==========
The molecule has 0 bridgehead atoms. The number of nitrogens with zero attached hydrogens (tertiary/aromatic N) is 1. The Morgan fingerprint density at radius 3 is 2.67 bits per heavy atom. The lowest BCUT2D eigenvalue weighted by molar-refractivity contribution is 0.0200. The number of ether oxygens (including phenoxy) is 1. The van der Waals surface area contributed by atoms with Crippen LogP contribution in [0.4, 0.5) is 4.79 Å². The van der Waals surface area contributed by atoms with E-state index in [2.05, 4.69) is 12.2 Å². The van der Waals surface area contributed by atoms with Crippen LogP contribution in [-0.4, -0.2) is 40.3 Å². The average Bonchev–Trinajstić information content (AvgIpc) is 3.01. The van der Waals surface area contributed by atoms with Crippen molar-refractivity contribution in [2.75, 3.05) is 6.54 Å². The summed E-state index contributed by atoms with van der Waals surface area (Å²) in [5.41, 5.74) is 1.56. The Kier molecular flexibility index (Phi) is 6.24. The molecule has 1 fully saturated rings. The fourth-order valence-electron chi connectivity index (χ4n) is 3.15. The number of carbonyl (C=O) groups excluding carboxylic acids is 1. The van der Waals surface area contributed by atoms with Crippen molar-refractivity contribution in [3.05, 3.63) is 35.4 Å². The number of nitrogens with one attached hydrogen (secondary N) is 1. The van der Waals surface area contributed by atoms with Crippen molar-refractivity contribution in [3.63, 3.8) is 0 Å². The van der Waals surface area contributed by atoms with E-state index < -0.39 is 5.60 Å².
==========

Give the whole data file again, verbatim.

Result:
The molecule has 0 bridgehead atoms. The number of nitrogens with zero attached hydrogens (tertiary/aromatic N) is 1. The Morgan fingerprint density at radius 3 is 2.67 bits per heavy atom. The lowest BCUT2D eigenvalue weighted by molar-refractivity contribution is 0.0200. The number of ether oxygens (including phenoxy) is 1. The van der Waals surface area contributed by atoms with Crippen LogP contribution in [0.4, 0.5) is 4.79 Å². The van der Waals surface area contributed by atoms with E-state index in [2.05, 4.69) is 12.2 Å². The van der Waals surface area contributed by atoms with Crippen LogP contribution in [-0.4, -0.2) is 40.3 Å². The average Bonchev–Trinajstić information content (AvgIpc) is 3.01. The van der Waals surface area contributed by atoms with Crippen molar-refractivity contribution in [2.75, 3.05) is 6.54 Å². The summed E-state index contributed by atoms with van der Waals surface area (Å²) in [5.41, 5.74) is 1.56. The Kier molecular flexibility index (Phi) is 6.24. The molecule has 1 fully saturated rings. The fourth-order valence-electron chi connectivity index (χ4n) is 3.15. The number of carbonyl (C=O) groups excluding carboxylic acids is 1. The van der Waals surface area contributed by atoms with Crippen molar-refractivity contribution in [3.05, 3.63) is 35.4 Å². The number of nitrogens with one attached hydrogen (secondary N) is 1. The van der Waals surface area contributed by atoms with Crippen molar-refractivity contribution in [3.63, 3.8) is 0 Å². The van der Waals surface area contributed by atoms with E-state index < -0.39 is 5.60 Å².